Trimming is about second or third one learns during pilot training. It shouldn’t require an AD to tell pilots to put the plane in trim. Trim is like managing thrust. In UPT, if you weren’t “in trim” they’d just reach under your arm and push up hard to get you to release the stick, followed by an abrupt nose going in up or down reinforcing the importance of trim. Then, you start formation and really discover the need for trim. IPs would wear out the thumb in their gloves trimming.
That's not a problem, the problem is that the tool you're trying to use to put the plane in trim, the manual trim, is broken.
But, the manual ELECTRIC trim (yoke switches) was not broken and the FDR traces show functional inputs that were too brief to position the stab into a trimmed condition. Pilots were simply not aggressive enough and the the stab get so far out of position that the wheels wouldn’t work under the aerodynamic loads. If your flight SOP is autopilot ON at 400’ and OFF at 200’ on an ILS (an all too frequent training or laziness outcome), you’ll use the trim switches to the degree necessary during various speed and configuration changes. In fact, you probably get away never trimming. Trimming is not Chuck Yeager skills, either.
There is NO evidence that the pilots did not properly use electric trimming. Au contraire, the FDR charts clearly show the use of electric up-trimming being applied many times. So they did understand how that works . . .
I'm baffled that some on here find it necessary to explain that (electric) “trimming is about second or third one learns during pilot training
”, suggesting that these pilots did not know how to trim a 737. That borders at the R word.
The FDR traces show a total of four electric up-trims after MCAS became alive. And ALL FOUR of them stopped at exactly the same pitch trim: 2.3 degrees. Coincidence? Can any crew do such a thing on purpose? I'm having a hard time accepting that.
It must be noted that after take-off, electric trimming was applied several times (both up and down) resulting in a balanced control column. So again, they clearly knew how that works . . .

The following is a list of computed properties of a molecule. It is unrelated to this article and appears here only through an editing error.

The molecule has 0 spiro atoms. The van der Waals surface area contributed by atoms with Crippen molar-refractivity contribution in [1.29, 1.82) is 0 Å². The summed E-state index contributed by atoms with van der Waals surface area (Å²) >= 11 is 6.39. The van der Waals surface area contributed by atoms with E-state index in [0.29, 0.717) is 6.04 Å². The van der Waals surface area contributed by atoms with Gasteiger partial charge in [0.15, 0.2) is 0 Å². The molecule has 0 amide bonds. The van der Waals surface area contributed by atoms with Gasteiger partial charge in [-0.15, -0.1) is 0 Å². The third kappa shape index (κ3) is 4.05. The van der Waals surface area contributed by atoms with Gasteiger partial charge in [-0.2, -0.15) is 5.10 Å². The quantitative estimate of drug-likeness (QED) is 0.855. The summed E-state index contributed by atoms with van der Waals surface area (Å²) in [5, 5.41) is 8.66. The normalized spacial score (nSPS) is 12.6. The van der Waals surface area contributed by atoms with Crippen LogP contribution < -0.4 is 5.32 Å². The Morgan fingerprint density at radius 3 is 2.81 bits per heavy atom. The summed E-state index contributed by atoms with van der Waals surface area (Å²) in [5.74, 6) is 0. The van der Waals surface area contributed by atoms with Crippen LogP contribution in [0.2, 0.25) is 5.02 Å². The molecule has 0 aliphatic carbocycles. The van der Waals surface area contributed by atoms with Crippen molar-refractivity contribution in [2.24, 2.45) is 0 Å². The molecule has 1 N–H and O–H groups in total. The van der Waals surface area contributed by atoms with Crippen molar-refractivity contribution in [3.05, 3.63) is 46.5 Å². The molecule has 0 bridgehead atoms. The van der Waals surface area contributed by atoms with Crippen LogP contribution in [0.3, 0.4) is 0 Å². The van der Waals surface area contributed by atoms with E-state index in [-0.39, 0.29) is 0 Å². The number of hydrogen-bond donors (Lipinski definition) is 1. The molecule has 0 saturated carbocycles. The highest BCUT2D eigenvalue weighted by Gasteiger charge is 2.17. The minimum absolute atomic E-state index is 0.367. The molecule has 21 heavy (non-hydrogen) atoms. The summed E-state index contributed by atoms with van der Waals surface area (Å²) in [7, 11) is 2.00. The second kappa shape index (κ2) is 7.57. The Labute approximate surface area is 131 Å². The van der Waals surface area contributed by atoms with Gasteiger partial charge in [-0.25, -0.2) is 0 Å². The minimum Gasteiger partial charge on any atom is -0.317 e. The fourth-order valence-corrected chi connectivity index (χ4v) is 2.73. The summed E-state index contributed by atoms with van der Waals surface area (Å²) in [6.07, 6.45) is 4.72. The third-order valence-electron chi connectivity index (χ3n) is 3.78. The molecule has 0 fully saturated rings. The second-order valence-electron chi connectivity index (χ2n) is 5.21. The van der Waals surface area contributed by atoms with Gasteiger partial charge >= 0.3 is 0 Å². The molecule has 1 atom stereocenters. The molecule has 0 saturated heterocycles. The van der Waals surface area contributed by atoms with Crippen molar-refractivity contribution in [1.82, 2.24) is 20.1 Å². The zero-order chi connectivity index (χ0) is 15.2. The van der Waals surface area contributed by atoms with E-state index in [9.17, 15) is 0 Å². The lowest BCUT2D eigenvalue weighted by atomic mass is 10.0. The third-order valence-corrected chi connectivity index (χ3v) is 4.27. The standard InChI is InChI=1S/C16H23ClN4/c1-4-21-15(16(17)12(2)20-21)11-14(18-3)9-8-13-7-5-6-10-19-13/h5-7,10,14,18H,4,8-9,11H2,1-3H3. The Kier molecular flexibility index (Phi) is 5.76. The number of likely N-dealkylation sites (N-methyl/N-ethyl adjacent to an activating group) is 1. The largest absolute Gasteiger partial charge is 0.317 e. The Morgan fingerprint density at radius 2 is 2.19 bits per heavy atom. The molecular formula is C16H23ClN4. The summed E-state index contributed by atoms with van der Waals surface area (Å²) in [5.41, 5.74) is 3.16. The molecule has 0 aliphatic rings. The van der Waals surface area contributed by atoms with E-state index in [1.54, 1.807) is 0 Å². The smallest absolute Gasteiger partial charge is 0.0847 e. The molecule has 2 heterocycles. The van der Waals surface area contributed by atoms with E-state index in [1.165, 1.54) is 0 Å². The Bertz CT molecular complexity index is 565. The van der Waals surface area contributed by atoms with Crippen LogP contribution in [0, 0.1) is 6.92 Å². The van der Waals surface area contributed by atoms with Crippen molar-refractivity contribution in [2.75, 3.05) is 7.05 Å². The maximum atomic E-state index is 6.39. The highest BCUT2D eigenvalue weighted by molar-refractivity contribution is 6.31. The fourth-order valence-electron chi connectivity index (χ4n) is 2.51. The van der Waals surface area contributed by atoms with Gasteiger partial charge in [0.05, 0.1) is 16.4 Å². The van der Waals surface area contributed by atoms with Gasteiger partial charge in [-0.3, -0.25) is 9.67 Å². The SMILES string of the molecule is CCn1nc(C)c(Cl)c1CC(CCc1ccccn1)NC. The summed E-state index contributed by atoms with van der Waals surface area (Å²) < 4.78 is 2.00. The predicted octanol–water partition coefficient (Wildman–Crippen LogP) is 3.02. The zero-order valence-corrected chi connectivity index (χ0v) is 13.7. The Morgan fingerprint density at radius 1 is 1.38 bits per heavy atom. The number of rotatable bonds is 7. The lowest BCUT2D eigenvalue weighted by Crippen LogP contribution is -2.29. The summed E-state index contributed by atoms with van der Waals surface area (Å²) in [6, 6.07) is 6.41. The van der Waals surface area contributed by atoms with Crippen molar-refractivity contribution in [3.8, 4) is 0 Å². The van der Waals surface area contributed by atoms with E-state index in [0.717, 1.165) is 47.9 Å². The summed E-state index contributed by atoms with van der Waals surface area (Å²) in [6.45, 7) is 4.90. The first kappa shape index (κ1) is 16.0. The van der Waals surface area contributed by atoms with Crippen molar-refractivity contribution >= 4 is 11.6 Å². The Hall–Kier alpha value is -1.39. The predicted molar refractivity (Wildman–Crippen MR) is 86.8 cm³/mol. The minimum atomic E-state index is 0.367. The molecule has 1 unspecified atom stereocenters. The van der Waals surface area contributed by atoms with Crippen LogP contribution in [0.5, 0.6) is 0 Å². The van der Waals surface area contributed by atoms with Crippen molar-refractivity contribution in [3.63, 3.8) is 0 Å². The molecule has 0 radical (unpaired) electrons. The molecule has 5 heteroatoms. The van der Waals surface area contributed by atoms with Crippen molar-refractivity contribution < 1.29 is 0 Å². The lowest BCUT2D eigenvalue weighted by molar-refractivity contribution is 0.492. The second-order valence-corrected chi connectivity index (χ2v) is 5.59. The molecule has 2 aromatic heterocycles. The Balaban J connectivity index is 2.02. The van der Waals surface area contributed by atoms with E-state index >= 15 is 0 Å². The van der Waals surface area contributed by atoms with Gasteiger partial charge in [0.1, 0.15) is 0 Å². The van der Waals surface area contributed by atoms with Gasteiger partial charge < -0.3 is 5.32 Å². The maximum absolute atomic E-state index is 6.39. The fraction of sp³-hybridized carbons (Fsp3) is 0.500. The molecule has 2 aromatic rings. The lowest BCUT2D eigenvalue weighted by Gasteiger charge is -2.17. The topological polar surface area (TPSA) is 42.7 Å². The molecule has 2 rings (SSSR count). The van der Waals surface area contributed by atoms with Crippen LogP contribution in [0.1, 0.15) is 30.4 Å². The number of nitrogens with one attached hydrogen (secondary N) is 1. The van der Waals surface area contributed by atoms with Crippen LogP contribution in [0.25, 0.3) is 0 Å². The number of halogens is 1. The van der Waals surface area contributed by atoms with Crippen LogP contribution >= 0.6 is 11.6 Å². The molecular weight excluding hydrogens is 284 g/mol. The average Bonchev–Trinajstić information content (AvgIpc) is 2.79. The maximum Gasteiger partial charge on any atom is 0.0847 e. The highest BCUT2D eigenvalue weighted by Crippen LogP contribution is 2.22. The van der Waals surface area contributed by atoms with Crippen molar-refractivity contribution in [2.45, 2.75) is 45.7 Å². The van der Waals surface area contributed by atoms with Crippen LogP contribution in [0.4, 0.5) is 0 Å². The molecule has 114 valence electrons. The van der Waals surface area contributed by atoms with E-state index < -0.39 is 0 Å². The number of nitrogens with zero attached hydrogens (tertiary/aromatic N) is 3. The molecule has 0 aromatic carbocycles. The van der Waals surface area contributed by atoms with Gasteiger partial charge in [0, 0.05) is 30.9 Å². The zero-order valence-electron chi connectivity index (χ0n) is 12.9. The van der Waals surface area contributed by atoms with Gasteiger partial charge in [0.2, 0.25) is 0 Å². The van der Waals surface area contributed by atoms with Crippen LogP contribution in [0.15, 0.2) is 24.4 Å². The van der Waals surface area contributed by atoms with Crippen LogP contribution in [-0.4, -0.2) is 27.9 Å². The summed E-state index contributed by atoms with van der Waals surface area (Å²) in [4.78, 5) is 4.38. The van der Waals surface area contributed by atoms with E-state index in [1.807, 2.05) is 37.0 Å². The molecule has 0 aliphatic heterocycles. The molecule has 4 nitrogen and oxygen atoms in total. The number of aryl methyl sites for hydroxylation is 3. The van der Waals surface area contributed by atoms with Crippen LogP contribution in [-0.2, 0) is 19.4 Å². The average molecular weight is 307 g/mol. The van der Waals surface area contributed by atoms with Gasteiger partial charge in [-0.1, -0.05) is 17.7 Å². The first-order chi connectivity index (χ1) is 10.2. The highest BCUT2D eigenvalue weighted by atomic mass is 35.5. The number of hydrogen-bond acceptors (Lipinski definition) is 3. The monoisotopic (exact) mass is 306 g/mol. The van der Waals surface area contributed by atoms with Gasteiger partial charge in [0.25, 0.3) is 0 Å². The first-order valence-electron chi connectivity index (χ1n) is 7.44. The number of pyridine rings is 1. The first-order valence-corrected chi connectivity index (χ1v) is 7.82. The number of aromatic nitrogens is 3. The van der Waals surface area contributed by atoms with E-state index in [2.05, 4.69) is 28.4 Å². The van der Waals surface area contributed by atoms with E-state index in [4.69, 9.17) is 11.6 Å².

I’m baffled (AGAIN) why no one seems to be interested in this very peculiar behaviour of pitch trimming (stopping at 2.3 deg Pitch Trim), and trying to explore what the dynamics behind this behaviour would/could be, but in stead jump on the “crew doesn’t understand electric (and manual) up-trimming” bandwagon.
Why on earth would even “poorly trained third world operator crew
” stop electric up-trimming way way before the control column is anywhere near being in balanced pitch condition??? That does not make any sense, at all.
The cut out switches were flipped before the control column was balanced in pitch. You ASSUME that was by pilot action. We have no evidence of that. All we know is that:
a) At 05:40:35, the First-Officer called out “stab trim cut-out” two times. Captain agreed and First-Officer confirmed stab trim cut-out. (page 11);
b) At 05:40:37, electric up-trimming stopped (FDR trace);
c) At 05:40:42, MCAS command did not affect pitch trim, so at that point the cut-out switches were in flipped position (FDR trace).
Therefore, between 05:40:37 and 05:40:42, the cut-out switches were flipped.
So the question is, a) did up-trimming stop because the cut-out switches were flipped, or b) did they flip the switches because electric up-trimming stopped (uncommandedly) and was not working for them (beyond 2.3 deg Pitch Trim)?
I can’t find that answer in the report nor the FDR traces.
Further, I find following line (page 11) also very interesting: “At 05:40:27, the Captain advised the First-Officer to trim up with him.”:
At 05:40:00, MCAS became alive and completed a full 9 second cycle. This was quickly followed by electric up-trimming which stopped at . . . . 2.3 deg Pitch Trim.
At 05:40:21, second MCAS cycle, which was cut short by electric up-trimming (!!). This time the electric up-trimming is much longer in duration, but stopped AGAIN at . . . wait for it . . . 2.3 deg Pitch Trim.At 05:40:27, the Captain advised the First-Officer to trim up with him.
Why would the captain ask the FO to trim up with him”
That would suggest that his up-trimming was cut short not by his own choice, but by something else outside his control. Why else would he ask for help in up-trimming?
Why did up-trimming each time stop at 2.3 deg Pitch Trim?
Coincidence??? I don’t think so.
Crew not understanding up-trimming? I’m not buying that at this point, without strong evidence. Which has not (yet) been presented.
All in all, I have a lot of questions and am no way convinced that the crew did not understand electric up-trimming.
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